On taking a knee

When I was a teenager the 1980’s there was a spate of burning the Stars and Stripes in the US, as a protest to Ronald Reagan’s policies. Which particular policy is hard to remember as Ronnie had a whole heap of policies that weren’t exactly favorable to many people, especially to people that didn’t have a lot of money. Perhaps turning Old Glory into a pile of ash was focused on Reganomics and its core component of ‘trickle down theory’. A tenant an old friend of mine call ‘the rich pissing on the poor’.

What people may have forgotten is that the issue of flag burning went all the way to the Supreme Court – who ruled that flag burning was a reasonable form of protest and that people shouldn’t be jailed for it. People were pretty upset about this issue on both sides and Congress spent a whole lot of effort trying to pass a flag burning amendment to the Constitution (which never passed) to make it illegal. Personally I would rather Congress do things like attend to the Debt Ceiling and ensure that affordable health care be provided to all – but that’s just me.

In the US today, you can burn a flag if you want, but I don’t think people do it much any more – perhaps they got bored with it and Reagan is long gone, even if the lasting legacy of his policies (good and bad) are not. Now people are taking a knee during the US national anthem in protest, which is much less incendiary than burning a flag, following a simple,symbolic gesture by Colin Kaepernick – who says he’s doing because ā€œ[Iā€™m] not going to stand up to show pride in a flag for a country that oppresses black people and people of color.ā€

That’s what taking a knee is about. As a side note, Kaepernick is not the African American athelete to protest the treatment of African Americans in the USA, in the 1960’s Muhammed Ali served jail time for refusing to go to Vietnam for the same reason.

Like myself, some people applaud ‘take a knee’. I think it is a sensible, non-violent, important protest and I think Kaepernick is right, I think the US does oppress people of color – whether overtly or covertly. A pretty large number of people disagree with this and believe that the national anthem is some kind of sacred thing and if you don’t stand (and put your right hand over your heart) that you are some kind of evil anti-Patriot. This includes our current president who seems to have a certain a penchant for fueling the fire. Personally I think to get this aerated about a song or a piece of cloth is ridiculous but this is just my opinion. More importantly, all the anger about our little national ditty in the US is swamping out the thing we need to be talking about.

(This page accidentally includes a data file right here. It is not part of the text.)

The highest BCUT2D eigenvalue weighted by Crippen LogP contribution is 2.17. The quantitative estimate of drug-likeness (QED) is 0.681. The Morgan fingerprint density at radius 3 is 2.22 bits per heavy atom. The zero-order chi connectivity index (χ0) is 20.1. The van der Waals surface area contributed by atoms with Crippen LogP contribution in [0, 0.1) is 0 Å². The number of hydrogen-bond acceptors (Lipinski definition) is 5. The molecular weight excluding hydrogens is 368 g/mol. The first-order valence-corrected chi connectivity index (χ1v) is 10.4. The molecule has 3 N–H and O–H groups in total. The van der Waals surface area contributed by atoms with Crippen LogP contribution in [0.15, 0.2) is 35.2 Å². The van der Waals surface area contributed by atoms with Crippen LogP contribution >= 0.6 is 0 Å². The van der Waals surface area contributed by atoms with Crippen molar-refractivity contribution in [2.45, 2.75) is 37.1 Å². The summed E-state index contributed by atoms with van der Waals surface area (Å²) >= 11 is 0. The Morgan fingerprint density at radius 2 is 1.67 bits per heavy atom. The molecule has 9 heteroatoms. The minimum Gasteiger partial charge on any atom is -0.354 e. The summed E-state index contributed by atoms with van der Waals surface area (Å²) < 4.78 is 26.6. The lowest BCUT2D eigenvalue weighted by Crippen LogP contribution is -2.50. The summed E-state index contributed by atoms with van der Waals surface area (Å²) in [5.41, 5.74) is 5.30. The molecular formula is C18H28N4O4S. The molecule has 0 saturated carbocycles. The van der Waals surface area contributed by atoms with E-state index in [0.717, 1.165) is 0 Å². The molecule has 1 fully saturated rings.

We have a problem with racism in America. We have a massive, national problem, the statistics will show you this in a 5 minute Google search

NAACP – Criminal justice fact sheet ()
The Sentencing Project
The Do Something campaign
Time Magazine – The Great Racial Divide

and there are plenty more.

I am not saying this is our only problem in America, but it is an issue and it appears to be getting worse. We Americans are getting worse and worse about listening to one another. People don’t like to think they are oppressing anyone, so it must not be true, seems to be the attitude. And perhaps on a day to day basis it is not true of what most of us feel about people who are different. But how often do we check ourselves? How often do we listen to each other who have an opposite point of view? How often do we say instead of ‘ooh taking a knee is offensive’, ‘I don’t agree with this guy but what is he trying to say?’

I do not personally know what it feels like to be and African American, as a white woman this is an experience that I couldn’t possibly know much about. My only experience of this is when I had an African American boyfriend in East Tennessee and lordy did people stare at us – either with disapproval or with wonder – for doing something so simple as going to the grocery store. I didn’t know this happened, I didn’t know what it felt like. In reality I still don’t know what it is like as when I walked down a different aisle all that judgement magically went away.

About Sylvia McLain

Girl, Interrupting aka Dr. Sylvia McLain is a bio-physicist in the Department of Biochemistry, University of Oxford (UK), but she blogs in a personal capacity. She is also a proto-science writer, armchair philosopher, amateur plumber and wanna-be film-critic. You can follow her on Twitter @DrSylviaMcLain
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